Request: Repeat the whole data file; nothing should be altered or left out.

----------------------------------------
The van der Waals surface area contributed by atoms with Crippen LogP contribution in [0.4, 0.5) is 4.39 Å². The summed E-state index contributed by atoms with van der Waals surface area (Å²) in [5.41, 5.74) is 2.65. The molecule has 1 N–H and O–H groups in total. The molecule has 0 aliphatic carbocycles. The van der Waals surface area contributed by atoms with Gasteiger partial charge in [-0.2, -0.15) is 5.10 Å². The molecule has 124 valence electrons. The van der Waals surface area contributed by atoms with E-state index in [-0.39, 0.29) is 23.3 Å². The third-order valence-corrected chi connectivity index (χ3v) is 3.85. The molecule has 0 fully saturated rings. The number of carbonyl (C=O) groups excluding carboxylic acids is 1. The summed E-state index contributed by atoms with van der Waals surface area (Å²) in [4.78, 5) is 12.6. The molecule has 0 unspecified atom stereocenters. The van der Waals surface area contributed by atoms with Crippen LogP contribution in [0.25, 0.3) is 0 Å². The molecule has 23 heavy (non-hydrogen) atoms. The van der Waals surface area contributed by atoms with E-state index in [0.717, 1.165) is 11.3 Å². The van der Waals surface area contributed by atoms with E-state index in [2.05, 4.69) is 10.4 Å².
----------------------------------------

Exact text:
The van der Waals surface area contributed by atoms with Crippen LogP contribution in [0.4, 0.5) is 4.39 Å². The summed E-state index contributed by atoms with van der Waals surface area (Å²) in [5.41, 5.74) is 2.65. The molecule has 1 N–H and O–H groups in total. The molecule has 0 aliphatic carbocycles. The van der Waals surface area contributed by atoms with Gasteiger partial charge in [-0.2, -0.15) is 5.10 Å². The molecule has 124 valence electrons. The van der Waals surface area contributed by atoms with E-state index in [-0.39, 0.29) is 23.3 Å². The third-order valence-corrected chi connectivity index (χ3v) is 3.85. The molecule has 0 fully saturated rings. The number of carbonyl (C=O) groups excluding carboxylic acids is 1. The summed E-state index contributed by atoms with van der Waals surface area (Å²) in [4.78, 5) is 12.6. The molecule has 0 unspecified atom stereocenters. The van der Waals surface area contributed by atoms with Crippen LogP contribution in [0.25, 0.3) is 0 Å². The molecule has 23 heavy (non-hydrogen) atoms. The van der Waals surface area contributed by atoms with E-state index in [0.717, 1.165) is 11.3 Å². The van der Waals surface area contributed by atoms with E-state index in [2.05, 4.69) is 10.4 Å².